Cape Verde will keep voting against Israel, says president

Diplomats said they believe that Fonesca’s about-face is the result of pressure placed on the country by Arabs who are ardently opposed to the inroads Israel was making in Africa.

Cape Verde Flag 311 (photo credit: Courtesy)
Cape Verde Flag 311
(photo credit: Courtesy)
Prime Minister Benjamin Netanyahu rejoiced too soon: Cape Verde, it turns out, will continue to vote against Israel in international fora.
Cape Verde’s President Jorge Carlos Fonseca issued a statement late on Tuesday evening denying that – as Netanyahu said on two occasions over the last week – the small island state off the coast of West Africa had pledged not to vote against Israel at the UN.
According to a statement issued by Netanyahu’s office last week, the decision followed a meeting Netanyahu had two months ago with Fonseca on the sidelines of the Economic Community of West Africa States (ECOWAS) conference in Liberia. The premier even mentioned this development at the start of Sunday’s cabinet meeting, calling it “important” and evidence of the success of his Africa policy.
But Fonseca, in a statement issued by the presidential palace on Tuesday, denied any such agreement.
While acknowledging that he met Netanyahu at the ECOWAS conference in June, he said that the question of Cape Verde’s “voting processes in different international forums, as well as the mechanisms for their implementation, through representatives of Cape Verde, were not addressed, let alone discussed, since they imply an articulation between two sovereign bodies, according to each one’s competences.”
The long and rather convoluted statement said that Fonseca “attaches the greatest importance to Cape Verde’s international relations,” which are seen as crucial for the country’s development.
As such, according to the statement, the former Portuguese colony that gained independence in 1975 gives priority in its relations to the Community of Portuguese Speaking Countries, the EU, ECOWAS, the US, China, Brazil and Israel.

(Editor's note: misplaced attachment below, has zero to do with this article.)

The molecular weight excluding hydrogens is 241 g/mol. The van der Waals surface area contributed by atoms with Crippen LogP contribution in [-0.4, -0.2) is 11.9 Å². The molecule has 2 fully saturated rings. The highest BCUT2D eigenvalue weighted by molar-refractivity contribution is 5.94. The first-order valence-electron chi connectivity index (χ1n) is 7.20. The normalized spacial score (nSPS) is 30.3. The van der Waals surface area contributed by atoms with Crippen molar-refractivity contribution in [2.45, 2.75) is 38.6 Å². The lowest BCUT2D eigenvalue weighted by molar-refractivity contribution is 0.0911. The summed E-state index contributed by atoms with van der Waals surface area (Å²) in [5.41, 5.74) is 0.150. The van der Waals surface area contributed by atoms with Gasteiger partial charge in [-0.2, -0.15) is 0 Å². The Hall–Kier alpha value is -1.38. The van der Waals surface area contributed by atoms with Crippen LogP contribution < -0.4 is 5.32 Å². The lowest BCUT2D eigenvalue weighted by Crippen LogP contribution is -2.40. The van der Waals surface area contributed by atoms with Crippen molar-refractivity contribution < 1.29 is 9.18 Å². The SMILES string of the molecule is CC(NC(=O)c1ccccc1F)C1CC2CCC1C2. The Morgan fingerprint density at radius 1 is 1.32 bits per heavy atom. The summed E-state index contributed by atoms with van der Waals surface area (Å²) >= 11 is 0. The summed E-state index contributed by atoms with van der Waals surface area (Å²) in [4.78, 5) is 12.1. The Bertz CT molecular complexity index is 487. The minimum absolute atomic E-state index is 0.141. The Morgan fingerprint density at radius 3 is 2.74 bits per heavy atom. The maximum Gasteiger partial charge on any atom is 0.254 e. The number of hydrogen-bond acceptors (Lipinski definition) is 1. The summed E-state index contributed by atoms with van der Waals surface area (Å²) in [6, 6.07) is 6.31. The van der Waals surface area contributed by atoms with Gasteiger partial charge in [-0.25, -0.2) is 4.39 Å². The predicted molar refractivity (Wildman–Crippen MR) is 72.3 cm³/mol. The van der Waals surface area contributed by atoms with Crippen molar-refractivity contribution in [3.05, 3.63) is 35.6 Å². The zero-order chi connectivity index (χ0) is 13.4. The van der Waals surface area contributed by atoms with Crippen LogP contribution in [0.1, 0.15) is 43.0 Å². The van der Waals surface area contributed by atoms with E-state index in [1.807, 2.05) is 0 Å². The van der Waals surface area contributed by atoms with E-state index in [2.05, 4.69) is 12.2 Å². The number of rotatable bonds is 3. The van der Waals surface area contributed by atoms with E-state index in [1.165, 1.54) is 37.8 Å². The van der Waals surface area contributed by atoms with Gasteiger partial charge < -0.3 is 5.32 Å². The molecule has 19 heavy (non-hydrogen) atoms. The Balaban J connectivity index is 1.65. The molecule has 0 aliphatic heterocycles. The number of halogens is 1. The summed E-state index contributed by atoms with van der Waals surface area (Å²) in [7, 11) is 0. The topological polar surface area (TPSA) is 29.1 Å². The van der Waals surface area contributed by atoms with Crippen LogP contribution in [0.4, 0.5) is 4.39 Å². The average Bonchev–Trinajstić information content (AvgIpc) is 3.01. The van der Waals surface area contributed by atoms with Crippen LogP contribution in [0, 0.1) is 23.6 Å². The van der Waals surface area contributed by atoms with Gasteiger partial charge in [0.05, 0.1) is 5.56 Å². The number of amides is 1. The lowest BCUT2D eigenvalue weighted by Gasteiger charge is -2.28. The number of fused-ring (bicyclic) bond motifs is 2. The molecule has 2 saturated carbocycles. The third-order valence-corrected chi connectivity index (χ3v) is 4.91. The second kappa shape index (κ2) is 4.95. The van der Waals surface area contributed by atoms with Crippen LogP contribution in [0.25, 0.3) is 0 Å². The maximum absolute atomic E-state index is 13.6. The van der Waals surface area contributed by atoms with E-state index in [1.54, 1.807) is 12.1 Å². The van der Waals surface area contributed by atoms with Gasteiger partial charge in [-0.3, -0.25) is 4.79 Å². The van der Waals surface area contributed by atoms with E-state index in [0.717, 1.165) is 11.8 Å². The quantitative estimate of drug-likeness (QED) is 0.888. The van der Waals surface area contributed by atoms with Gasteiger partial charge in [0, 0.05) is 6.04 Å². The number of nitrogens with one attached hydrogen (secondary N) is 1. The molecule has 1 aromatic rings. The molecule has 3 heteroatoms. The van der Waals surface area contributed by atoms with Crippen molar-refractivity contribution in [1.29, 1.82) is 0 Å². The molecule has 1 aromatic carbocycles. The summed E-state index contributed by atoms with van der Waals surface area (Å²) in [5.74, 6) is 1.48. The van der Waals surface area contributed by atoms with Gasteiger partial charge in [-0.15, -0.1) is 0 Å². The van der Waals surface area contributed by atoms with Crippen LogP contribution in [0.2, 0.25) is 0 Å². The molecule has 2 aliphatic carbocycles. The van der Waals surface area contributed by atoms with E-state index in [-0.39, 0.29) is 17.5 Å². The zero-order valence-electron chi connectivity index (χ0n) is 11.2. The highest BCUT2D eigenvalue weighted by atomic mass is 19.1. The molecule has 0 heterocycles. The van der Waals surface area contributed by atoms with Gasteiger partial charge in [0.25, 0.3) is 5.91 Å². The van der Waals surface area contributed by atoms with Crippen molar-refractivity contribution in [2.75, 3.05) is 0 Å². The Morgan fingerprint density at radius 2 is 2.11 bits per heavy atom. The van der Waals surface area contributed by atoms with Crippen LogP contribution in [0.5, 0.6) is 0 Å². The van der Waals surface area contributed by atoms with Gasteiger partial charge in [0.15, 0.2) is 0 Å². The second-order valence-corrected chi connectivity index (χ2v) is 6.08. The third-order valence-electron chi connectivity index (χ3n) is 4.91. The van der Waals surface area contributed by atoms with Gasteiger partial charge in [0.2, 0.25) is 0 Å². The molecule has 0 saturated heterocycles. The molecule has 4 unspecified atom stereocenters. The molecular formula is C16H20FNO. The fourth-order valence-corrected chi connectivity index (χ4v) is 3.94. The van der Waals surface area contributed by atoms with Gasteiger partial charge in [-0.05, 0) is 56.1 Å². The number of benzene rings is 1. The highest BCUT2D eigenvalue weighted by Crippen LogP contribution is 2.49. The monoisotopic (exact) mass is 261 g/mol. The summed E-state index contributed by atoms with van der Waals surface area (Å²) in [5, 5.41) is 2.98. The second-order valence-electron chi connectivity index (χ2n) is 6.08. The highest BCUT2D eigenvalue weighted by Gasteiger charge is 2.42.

The statement said that during the meeting with Netanyahu in Monrovia, “several issues related to cooperation between the two countries, such as agriculture, energy, tourism and security were dealt with, and they reiterated their mutual interest in strengthening such links.”
Diplomatic sources in Jerusalem said they believe that Fonesca’s about-face is the result of pressure placed on the country by Arabs who are ardently opposed to the inroads Israel was making in Africa.
As The Jerusalem Post first reported last week, Togo – which plans to host a first-ofits- kind Africa-Israel summit in October – has come under pressure from the Palestinian Authority and Morocco to scuttle the parley. Iran has also urged Togo not to hold the conference.
According to the sources, Israel’s ambassador to Senegal, Paul Hirschson – who is also responsible for Cape Verde – reported a number of months ago that a message was received from senior sources in the country saying that it will no longer vote against Israel in international fora. This was later confirmed by a number of reports in the Cape Verde press, the sources stated.
Cape Verde, an archipelago comprising some 10 islands, has a population of about 525,000.
The country generally has voted against Israel at the UN, though at times it has abstained or absented itself from votes on Israel-related issues.
For instance, it was not present in the General Assembly vote in 2009 accepting the Goldstone Report which accused Israel of war crimes in the Gaza Strip during Operation Cast Lead; it abstained in the UNESCO vote in 2011 to accept “Palestine” as a member state; and it voted against Israel in 2012, when it voted in favor of granting the Palestinians the status of a nonmember observer state in the UN.